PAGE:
Alpacas - Things to know

Alpacas - Things to know
By Nick Law, Veterinarian, Anexa FVC Huntly

So, you have a couple of alpacas on your lifestyle block. You sit down and think to yourself, I don’t know a thing about these cute creatures. All I know is that they like grass and they eat hay when I toss it over the fence. We're here to help! This article will provide some information on the basic care and husbandry of alpacas.

Social animals

Look through the welfare code. Camelids are very social animals and will be a lot happier in a group. They must always have at least one companion animal. To avoid severe behavioural issues later in life, Crias (baby alpacas) must be raised in the company of other camelids and human social interaction must be minimised.

Nutritional needs

Alpacas are highly evolved to consume high fibre feeds, and they ruminate (chew their cud) in order to process it. Their diet must be at least 20% fibre and they generally don't require a high quality supplementary feed, they can get by on a short lower quality pasture and some hay. Supplementation with feed, such as alpaca pellets, becomes more important during pregnancy when energy and protein demands increase, if an animal is in poor condition and needs to gain weight or if pasture supply is limited. Remember fresh water must always be provided.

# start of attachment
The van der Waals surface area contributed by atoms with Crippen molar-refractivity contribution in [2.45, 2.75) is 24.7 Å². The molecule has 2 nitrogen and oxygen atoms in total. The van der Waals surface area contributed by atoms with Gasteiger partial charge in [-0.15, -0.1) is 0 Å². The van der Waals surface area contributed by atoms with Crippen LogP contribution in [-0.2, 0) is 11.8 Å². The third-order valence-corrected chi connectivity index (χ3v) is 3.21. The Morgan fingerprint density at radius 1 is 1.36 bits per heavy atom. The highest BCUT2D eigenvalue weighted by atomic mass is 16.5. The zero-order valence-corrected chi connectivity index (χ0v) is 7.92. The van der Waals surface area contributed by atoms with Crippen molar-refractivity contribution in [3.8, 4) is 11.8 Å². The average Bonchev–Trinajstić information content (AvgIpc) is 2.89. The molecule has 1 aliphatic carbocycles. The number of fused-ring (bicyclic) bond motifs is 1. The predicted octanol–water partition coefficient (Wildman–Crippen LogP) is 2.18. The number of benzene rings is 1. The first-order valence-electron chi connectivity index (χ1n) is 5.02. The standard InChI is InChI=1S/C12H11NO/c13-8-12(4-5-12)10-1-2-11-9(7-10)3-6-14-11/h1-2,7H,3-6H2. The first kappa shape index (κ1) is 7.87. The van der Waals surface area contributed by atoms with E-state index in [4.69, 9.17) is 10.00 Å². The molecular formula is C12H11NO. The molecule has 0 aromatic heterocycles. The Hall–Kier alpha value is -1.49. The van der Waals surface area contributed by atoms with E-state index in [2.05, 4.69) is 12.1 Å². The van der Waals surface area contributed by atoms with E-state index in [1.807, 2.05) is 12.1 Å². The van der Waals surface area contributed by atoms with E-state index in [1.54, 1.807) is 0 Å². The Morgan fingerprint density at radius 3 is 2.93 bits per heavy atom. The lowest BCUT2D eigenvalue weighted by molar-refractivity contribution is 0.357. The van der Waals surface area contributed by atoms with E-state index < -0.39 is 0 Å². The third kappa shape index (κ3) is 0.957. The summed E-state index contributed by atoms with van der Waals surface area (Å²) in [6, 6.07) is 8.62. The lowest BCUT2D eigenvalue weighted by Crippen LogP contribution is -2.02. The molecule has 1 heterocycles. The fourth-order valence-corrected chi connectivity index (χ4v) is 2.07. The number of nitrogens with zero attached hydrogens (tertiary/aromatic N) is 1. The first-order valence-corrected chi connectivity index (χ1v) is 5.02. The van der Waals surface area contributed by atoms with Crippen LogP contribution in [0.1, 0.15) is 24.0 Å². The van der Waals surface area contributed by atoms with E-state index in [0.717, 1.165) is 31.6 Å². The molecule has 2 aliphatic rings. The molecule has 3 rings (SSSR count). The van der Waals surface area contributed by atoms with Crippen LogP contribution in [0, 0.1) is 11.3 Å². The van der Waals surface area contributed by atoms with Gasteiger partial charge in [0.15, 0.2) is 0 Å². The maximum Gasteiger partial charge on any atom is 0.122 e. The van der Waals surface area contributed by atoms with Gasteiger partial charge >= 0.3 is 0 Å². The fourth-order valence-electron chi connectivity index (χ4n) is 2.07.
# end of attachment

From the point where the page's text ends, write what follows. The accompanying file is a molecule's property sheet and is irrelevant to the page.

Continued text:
Common health issues

This article outlines the common issues we see. If you have questions or notice your alpaca is not itself, please call your nearest Anexa FVC clinic.

  • Worm burden / Barbers pole: Faecal samples should be taken every four to six weeks after weaning to monitor worm levels. If worm eggs are seen in these samples, your Vet will recommend an appropriate drench. High worm burdens can be very detrimental to your alpaca’s health, and if lef t untreated, it can lead to death. We recommend drenching all alpacas in December/January with an appropriate drench to prevent barbers pole. This worm feeds on blood and is a killer.

  • Facial eczema: is generally seen between the months of January to May, when the soil temperature increases and moisture is present. Facial eczema is caused by a fungus which lives in the pasture. When ingested by your alpaca, spores are released which damages their liver. Signs such as lethargy, swollen face and ears, skin peeling off and the animal trying to hide from the sun may be noticed. Alpacas are more sensitive to facial eczema when to compared to other species, meaning this disease often results in death. Ring us to discuss ways of preventing this from occurring in the summer.

  • Lameness: Footrot is very common this time of year due to the wet muddy paddocks. The best way of preventing this is to provide dry areas for your alpaca so that the feet can dry out. If you notice your alpaca is becoming lame, treatment may be required so please give us a call.

  • Rickets: Alpacas are susceptible to Vitamin D deficiency. This leads to a variety of signs including abnormal leg angles in Crias, or reluctance to stand due to pain. This can be prevented with yearly to twice yearling injections with Hideject.

  • Clostridial diseases: Come in and ask us about the different clostridial diseases. Most of them are fatal. Please vaccinate your alpaca with 5in1 or 6in1.

    Vet procedures we offer include drenching, vaccinating, foot trimming, castration, facial eczema prevention and, we can obviously come out to treat your sick alpaca. Keep in touch with us, we're here to work with you to keep your camelid friends happy and healthy.



    Date Added: Wednesday, 9th August 2017


Back...